- I baked the cookies over two hours, which meant the egg and butter were left at room temperature longer for some of the cookies.
- I used the same oven, but the temperature could have slightly varied (maybe it became hotter?) for cookies baked toward the end of the experiment.
Below are the instructions for each cookie, which I followed to a T:
- Beat butter and sugars in a standing mixer at medium-high speed for 1 minute.
- Add egg and vanilla and mix on medium-high speed for 45 seconds, scraping down the sides as needed.
- Add the flour, baking soda, and salt, and mix on medium-high speed for 1 minute, scraping down the sides as needed.
- Fold in the chocolate chips by hand.
- Using a medium-sized cookie scoop, scoop balls of dough and place them about 2″ apart on a baking sheet lined with a Silpat mat.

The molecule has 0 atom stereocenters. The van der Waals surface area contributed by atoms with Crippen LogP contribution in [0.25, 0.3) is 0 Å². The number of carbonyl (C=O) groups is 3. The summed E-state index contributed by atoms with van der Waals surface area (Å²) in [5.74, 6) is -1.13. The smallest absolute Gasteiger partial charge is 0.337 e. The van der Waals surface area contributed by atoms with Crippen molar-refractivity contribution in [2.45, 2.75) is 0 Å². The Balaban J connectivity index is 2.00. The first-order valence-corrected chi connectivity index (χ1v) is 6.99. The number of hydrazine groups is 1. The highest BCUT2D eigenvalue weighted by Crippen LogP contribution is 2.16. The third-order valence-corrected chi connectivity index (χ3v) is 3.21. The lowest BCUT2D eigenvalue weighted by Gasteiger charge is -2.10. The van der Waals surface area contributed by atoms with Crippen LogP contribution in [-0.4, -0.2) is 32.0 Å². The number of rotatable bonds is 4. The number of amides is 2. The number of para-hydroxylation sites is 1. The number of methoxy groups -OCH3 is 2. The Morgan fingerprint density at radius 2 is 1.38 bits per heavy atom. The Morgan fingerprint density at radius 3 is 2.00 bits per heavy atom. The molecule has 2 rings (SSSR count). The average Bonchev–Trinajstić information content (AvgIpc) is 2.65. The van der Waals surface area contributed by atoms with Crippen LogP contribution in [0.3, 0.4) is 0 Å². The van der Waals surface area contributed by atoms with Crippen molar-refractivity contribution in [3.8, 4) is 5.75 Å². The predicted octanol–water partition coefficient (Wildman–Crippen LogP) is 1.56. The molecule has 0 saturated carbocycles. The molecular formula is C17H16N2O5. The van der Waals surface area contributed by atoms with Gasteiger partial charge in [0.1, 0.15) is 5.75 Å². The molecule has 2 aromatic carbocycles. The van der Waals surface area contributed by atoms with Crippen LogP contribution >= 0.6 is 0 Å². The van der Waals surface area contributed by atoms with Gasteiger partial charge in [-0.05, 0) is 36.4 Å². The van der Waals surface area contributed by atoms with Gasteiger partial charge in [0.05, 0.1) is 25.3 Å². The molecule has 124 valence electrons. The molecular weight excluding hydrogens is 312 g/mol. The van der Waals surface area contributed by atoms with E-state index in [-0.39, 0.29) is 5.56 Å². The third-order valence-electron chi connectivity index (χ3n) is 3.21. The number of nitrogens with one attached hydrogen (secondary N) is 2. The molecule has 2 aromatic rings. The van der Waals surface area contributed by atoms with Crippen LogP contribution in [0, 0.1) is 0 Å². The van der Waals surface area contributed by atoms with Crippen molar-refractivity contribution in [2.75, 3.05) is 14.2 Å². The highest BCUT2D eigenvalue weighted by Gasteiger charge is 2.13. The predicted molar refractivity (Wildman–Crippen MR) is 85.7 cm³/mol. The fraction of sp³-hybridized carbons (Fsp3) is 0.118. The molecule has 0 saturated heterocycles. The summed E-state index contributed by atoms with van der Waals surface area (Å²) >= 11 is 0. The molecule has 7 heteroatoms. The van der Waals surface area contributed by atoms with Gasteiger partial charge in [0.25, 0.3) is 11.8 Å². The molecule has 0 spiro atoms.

- Chill the cookies (on the baking sheet) in the fridge for 15 minutes.
- Bake the cookies in a 350º F preheated oven for 11 minutes (I baked all the cookies for 11 minutes and taste-tested those; I also baked some cookies for 1-3 minutes longer based on a visual determination of doneness.)
(5) Judging Criteria: Finally, I asked six testers (friends and family) to blind taste-test each cookie and tell me what they thought based on taste, texture, and overall appearance. All results are, therefore, subjective to my tester’s taste buds.
As shown below, I assigned each flour brand a number to ensure the test was random. Please note that the number correlates with the flour tested, NOT the ranking of the cookie. I rank the cookies in the next section from best to worst.
(1) Bob’s Red Mill 1-to-1 Gluten-Free Baking Flour: Bob’s Red Mill has been a staple in my pantry for years. It has worked well in helping me create dozens of classic gluten-free recipes, and because it’s easily found in grocery stores, it’s the one flour I find myself using time and time again.